By Brian Steinberg
News Corp.’s Fox and Walt Disney’s ABC have begun to secure ad commitments as part of this year’s upfront negotiations, doing business with movie studios and auto marketers, according to media buyers familiar with the pace of talks.
These executives caution that the upfront, during which the nation’s biggest TV networks seek to sell the bulk of their ad inventory for the coming fall season, has not truly moved in earnest. Many advertisers have yet to describe how much they’re willing to spend, and some networks’ demands for price increases "are absurdly high, given demand levels," said one media buyer. Another ad buying executive even suggested that no significant business had been done with any network, with price demands remaining too exorbitant for many advertisers’ tastes.
Even so, Fox and ABC have written some business, according to several buyers and other executives. Fox has secured price increases in the high-single-digit CPM (cost to reach a thousand viewers) range, while ABC is securing CPM increases in the mid-to-high-single digit percentage range, according to media buyers.
A Fox spokeswoman said executives were not available to comment. ABC was not able to offer immediate comment.
In last year’s upfront, Fox secured approximately $1.98 billion and $1.99 billion in ad commitments, according to Ad Age estimates, with CPM increases coming in between 9.5% and 12%. ABC last year was able to secure ad commitments between $2.3 billion and $2.4 billion, with CPM increases coming in between 10% and 12%.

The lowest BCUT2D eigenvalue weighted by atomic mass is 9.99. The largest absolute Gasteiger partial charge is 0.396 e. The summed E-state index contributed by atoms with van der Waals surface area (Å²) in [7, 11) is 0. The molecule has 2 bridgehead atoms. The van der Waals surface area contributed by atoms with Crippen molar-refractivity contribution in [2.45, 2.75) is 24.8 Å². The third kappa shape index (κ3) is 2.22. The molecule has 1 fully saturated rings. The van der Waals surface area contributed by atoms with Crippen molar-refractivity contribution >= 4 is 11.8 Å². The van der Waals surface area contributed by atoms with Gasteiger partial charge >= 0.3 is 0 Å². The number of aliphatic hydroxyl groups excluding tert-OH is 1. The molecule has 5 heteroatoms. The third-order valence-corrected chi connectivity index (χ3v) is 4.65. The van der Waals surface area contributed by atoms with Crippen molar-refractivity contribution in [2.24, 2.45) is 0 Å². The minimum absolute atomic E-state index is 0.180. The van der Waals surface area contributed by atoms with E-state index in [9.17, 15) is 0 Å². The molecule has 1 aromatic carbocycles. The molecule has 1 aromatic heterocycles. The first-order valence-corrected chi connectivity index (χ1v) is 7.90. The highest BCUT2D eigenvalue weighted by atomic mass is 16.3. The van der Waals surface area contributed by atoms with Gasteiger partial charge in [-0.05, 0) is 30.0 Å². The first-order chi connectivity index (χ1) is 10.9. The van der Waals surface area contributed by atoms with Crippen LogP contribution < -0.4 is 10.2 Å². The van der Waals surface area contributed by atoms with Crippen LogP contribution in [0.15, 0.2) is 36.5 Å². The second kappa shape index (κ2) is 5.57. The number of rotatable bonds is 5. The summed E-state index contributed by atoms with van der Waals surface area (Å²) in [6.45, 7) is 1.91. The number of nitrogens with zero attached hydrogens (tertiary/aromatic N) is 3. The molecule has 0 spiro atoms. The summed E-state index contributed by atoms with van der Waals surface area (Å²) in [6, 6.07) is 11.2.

CBS, which has given indications it would seek CPM increases in the double-digit percentage range, is in the midst of "very active" talks with several different ad categories, but is not writing business at present, according to a person familiar with the matter. In remarks made to investors earlier this week, CBS Corp. Chief Financial Officer Joe Ianniello said the network would "hold out to lead the market.” CBS in last year’s upfront secured between $2.5 billion and $2.75 billion in ad commitments, with some CPM increases coming in between 13% and 15%.
Ad buyers have maintained that clients will not agree to double-digit price increases in this year’s talks.
The disclosure that Fox has moved earlier than the other broadcast networks follows a well-worn procedure. The network, known for "The Simpsons" and "American Idol," transmits fewer hours of prime-time programming than its rivals, and thus has less ad inventory to sell. It has also led its rivals in viewership among 18-to-49-year-olds — the demographic most coveted by marketers — for the past several years. Therefore, advertisers in competitive categories such as movies and autos who want to get their ads in front of 18-49-year-olds feel more urgency to do business with Fox.
Cable entities are also getting into the mix, with buyers suggesting Time Warner’s Turner is in the market seeking high CPM increases that buyers said represented an opening bid in talks. A Turner spokesman was not immediately available for comment.
Advertisers typically commit around $9 billion to the English-language broadcast networks’ prime-time schedule every year. The commitments, however, are just that — money promised, but not paid. Advertisers may reallocate their funds or even take some back at different points during the TV season. Earlier this year, General Motors trimmed some of the ad monies it had committed to TV, though it remains unclear whether that affected the automaker’s overall TV investment for the season.